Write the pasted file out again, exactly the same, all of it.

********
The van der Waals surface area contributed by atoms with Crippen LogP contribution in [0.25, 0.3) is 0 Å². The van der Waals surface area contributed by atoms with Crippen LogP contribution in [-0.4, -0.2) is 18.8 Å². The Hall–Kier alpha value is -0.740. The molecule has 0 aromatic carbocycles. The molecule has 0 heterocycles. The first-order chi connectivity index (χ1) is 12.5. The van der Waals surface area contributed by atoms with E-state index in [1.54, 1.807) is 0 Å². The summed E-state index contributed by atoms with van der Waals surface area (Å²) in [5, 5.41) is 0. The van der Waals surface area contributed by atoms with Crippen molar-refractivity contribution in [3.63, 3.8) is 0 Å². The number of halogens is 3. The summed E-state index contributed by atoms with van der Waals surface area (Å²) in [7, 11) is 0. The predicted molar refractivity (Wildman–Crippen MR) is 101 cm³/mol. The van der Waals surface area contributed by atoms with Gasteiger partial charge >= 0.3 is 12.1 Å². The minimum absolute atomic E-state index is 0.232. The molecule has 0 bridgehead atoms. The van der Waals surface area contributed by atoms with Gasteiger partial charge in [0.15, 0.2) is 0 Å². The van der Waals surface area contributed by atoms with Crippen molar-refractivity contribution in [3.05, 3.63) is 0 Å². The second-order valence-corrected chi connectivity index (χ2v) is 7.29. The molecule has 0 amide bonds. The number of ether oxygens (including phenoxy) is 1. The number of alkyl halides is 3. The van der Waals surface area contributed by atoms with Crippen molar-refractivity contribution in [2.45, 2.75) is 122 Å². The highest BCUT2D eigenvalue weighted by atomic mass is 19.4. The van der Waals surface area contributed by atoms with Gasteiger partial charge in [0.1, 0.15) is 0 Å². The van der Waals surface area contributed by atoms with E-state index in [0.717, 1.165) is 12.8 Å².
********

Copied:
The van der Waals surface area contributed by atoms with Crippen LogP contribution in [0.25, 0.3) is 0 Å². The van der Waals surface area contributed by atoms with Crippen LogP contribution in [-0.4, -0.2) is 18.8 Å². The Hall–Kier alpha value is -0.740. The molecule has 0 aromatic carbocycles. The molecule has 0 heterocycles. The first-order chi connectivity index (χ1) is 12.5. The van der Waals surface area contributed by atoms with E-state index in [1.54, 1.807) is 0 Å². The summed E-state index contributed by atoms with van der Waals surface area (Å²) in [5, 5.41) is 0. The van der Waals surface area contributed by atoms with Crippen molar-refractivity contribution in [3.63, 3.8) is 0 Å². The number of halogens is 3. The summed E-state index contributed by atoms with van der Waals surface area (Å²) in [7, 11) is 0. The predicted molar refractivity (Wildman–Crippen MR) is 101 cm³/mol. The van der Waals surface area contributed by atoms with Gasteiger partial charge >= 0.3 is 12.1 Å². The minimum absolute atomic E-state index is 0.232. The molecule has 0 bridgehead atoms. The van der Waals surface area contributed by atoms with Gasteiger partial charge in [0.15, 0.2) is 0 Å². The van der Waals surface area contributed by atoms with Crippen molar-refractivity contribution in [3.05, 3.63) is 0 Å². The second-order valence-corrected chi connectivity index (χ2v) is 7.29. The molecule has 0 amide bonds. The number of ether oxygens (including phenoxy) is 1. The number of alkyl halides is 3. The van der Waals surface area contributed by atoms with Crippen molar-refractivity contribution in [2.45, 2.75) is 122 Å². The highest BCUT2D eigenvalue weighted by atomic mass is 19.4. The van der Waals surface area contributed by atoms with Gasteiger partial charge in [0.1, 0.15) is 0 Å². The van der Waals surface area contributed by atoms with E-state index in [0.717, 1.165) is 12.8 Å².